- Men’s ice hockey crushes Colgate, 4-1
- Men’s basketball falls to Brown in non-conference finale
- Fall Sports Awards
- Health center implements new policy for spring 2017
- Quinnipiac men’s ice hockey drops third straight, 4-1 to Princeton
- Serving up tradition
- Anne Dichele appointed as Interim Dean of the School of Education
- Got the finals freak outs?
- Dog Finals benefits students by reducing stress levels
- The Chronicle’s top ten news stories in 2016
News outside the Quinnipiac campus
Beyond the Bobcat
New Haven police investigate racism within department
The New Haven Police Department is investigating the treatment of its own black officers, according to the New Haven Register. After the “n-word” was heard over the police radio on Dec. 30, the New Haven police conducted an ongoing internal investigation. Attorney John Williams said investigators have found the New Haven police treats black police officers as “suspects and second-class citizens” at a press conference on Thursday, according to the New Haven Register. Black police officers are underrepresented in the New Haven Police Department, Williams said. The investigation revealed several other alleged incidents of racism within the department.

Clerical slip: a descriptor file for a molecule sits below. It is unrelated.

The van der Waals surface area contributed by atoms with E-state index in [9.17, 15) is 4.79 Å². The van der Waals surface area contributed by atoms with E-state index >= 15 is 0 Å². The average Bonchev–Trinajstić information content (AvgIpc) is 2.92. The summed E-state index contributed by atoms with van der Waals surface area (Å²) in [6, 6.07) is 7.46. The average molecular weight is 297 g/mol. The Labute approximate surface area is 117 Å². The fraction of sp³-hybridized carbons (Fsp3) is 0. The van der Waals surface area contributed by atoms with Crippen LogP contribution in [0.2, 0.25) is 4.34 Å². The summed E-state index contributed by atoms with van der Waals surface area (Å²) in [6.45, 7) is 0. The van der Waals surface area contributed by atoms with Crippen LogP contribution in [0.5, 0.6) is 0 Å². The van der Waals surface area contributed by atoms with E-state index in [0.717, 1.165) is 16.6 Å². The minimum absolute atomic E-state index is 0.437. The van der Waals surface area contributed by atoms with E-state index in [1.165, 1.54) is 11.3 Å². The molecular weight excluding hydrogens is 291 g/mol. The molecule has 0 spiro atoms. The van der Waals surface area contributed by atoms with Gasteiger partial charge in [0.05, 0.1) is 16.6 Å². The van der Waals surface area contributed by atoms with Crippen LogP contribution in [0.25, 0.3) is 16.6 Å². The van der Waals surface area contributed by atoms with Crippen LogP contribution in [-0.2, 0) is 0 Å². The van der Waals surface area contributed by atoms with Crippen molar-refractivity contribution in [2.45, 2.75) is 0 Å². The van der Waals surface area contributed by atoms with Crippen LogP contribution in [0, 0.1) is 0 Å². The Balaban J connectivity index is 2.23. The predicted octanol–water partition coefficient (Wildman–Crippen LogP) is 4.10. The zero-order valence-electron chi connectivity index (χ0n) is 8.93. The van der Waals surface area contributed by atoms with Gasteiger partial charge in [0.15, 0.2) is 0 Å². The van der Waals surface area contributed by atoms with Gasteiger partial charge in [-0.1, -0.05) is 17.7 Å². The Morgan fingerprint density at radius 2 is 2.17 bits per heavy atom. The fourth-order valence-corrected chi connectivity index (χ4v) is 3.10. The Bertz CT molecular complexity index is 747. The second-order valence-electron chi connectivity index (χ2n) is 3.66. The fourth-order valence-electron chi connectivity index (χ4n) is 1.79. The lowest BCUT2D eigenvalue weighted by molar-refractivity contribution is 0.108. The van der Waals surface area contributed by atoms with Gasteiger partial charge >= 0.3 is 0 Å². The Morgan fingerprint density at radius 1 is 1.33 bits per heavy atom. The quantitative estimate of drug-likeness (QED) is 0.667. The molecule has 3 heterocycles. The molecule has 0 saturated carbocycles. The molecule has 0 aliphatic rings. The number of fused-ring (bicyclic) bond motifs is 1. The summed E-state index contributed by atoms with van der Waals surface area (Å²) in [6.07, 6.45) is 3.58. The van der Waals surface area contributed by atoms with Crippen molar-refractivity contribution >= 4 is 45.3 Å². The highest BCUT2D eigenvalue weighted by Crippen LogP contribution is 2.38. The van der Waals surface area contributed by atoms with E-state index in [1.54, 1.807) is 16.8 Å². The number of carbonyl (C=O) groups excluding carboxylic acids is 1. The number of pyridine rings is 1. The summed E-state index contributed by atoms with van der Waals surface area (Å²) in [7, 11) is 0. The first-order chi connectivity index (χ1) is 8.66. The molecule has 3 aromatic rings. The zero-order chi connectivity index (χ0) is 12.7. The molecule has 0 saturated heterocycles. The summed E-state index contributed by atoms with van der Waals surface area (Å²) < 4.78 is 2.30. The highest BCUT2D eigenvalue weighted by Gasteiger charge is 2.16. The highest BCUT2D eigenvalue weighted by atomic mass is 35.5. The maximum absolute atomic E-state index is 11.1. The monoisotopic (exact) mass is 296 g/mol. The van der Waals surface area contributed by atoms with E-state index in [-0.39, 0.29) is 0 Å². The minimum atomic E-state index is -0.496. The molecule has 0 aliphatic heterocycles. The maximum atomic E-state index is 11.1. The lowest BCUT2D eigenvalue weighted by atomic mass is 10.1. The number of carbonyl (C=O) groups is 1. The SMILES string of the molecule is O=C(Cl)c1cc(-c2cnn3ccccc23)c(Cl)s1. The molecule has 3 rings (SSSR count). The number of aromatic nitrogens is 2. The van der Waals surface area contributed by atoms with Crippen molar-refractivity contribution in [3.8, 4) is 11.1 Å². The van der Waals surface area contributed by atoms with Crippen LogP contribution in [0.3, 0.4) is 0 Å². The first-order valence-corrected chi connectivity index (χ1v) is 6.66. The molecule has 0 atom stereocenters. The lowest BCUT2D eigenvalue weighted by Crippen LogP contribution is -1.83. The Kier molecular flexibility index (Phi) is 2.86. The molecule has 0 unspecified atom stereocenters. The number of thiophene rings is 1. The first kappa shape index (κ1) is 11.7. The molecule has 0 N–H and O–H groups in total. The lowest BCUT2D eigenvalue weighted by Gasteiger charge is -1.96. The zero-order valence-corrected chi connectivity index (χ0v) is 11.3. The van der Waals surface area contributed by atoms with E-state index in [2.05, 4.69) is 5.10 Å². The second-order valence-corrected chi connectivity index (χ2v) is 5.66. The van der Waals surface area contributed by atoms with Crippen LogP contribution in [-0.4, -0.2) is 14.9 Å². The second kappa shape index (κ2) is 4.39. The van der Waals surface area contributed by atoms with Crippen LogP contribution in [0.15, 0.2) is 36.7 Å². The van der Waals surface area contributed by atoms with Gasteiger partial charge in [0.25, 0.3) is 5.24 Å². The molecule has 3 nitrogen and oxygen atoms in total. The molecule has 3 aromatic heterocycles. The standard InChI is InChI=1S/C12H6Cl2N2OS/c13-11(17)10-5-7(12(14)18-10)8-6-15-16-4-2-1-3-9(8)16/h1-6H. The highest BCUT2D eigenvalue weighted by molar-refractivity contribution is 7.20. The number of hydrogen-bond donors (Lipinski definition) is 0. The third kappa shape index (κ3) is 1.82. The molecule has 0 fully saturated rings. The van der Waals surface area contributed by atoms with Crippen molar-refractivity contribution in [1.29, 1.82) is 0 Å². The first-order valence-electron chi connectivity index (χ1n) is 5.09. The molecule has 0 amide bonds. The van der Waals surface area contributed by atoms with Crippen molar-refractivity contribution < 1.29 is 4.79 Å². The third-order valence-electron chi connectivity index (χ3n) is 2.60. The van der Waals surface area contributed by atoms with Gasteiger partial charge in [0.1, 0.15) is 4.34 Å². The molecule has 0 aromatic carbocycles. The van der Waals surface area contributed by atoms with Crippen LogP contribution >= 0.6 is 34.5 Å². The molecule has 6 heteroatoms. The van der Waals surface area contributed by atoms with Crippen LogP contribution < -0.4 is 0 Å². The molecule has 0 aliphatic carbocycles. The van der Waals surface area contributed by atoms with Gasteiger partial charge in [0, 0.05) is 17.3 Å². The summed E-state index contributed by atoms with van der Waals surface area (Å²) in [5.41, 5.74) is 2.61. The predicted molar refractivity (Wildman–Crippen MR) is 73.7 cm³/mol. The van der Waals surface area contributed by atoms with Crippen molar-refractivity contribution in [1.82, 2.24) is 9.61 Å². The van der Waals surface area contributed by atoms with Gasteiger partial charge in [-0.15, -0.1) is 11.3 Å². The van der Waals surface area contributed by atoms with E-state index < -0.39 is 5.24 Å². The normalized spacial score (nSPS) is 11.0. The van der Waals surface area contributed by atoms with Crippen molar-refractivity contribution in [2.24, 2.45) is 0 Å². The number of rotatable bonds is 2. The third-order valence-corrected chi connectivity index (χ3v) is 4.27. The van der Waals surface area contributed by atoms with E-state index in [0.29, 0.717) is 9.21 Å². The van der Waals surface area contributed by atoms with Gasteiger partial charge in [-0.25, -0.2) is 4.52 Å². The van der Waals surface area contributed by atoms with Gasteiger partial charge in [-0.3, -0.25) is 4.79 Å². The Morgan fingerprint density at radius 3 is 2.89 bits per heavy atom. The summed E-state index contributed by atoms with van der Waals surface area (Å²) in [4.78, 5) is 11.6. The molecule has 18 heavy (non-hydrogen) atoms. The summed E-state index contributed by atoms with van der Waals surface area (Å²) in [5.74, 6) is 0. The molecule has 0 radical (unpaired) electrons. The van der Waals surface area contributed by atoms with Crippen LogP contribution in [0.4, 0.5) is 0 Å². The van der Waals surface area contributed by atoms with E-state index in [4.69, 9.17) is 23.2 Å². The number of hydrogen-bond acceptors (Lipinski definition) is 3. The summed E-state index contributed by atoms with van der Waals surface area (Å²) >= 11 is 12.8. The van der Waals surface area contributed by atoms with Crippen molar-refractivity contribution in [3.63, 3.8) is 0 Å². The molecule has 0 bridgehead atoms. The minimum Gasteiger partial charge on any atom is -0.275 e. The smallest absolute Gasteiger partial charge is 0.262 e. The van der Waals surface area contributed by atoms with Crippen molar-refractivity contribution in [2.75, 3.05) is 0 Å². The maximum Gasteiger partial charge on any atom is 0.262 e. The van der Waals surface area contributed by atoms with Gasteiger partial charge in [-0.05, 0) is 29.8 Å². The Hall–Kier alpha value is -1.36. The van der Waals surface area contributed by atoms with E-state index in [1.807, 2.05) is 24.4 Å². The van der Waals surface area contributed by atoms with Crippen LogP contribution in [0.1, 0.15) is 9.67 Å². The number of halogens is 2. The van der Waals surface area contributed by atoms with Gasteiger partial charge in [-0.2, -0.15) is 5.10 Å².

Peace talks in Syria
The Syrian government and its opposition agreed on Monday to extend a “humanitarian pause” in the Old City of Homs for three more days, according to CNN. This agreement comes after an attack on Sunday on a United Nations convoy, which was bringing aid to citizens in the besieged city, according to the Wall Street Journal. Each side is blaming the other for the attack. Unlike the first round of talks between the two sides, the Syrian government and the opposition would not meet face-to-face because of these attacks, according to the Wall Street Journal. Instead, the two sides met separately with Lakhdar Brahimi, the U.N. mediator. The two sides hope to broker an agreement which would set up a transitional government.
US considers lethal strike against American
The Obama administration is in talks to conduct a lethal strike on an overseas American citizen who allegedly works with al-Qaeda and has plotted against the United States, according to CNN. Commanders in the U.S. military and U.S. national security agencies are among the groups making this decision, according to CNN. Obama would have the final approval over the decision. The name and location of the citizen have not been revealed.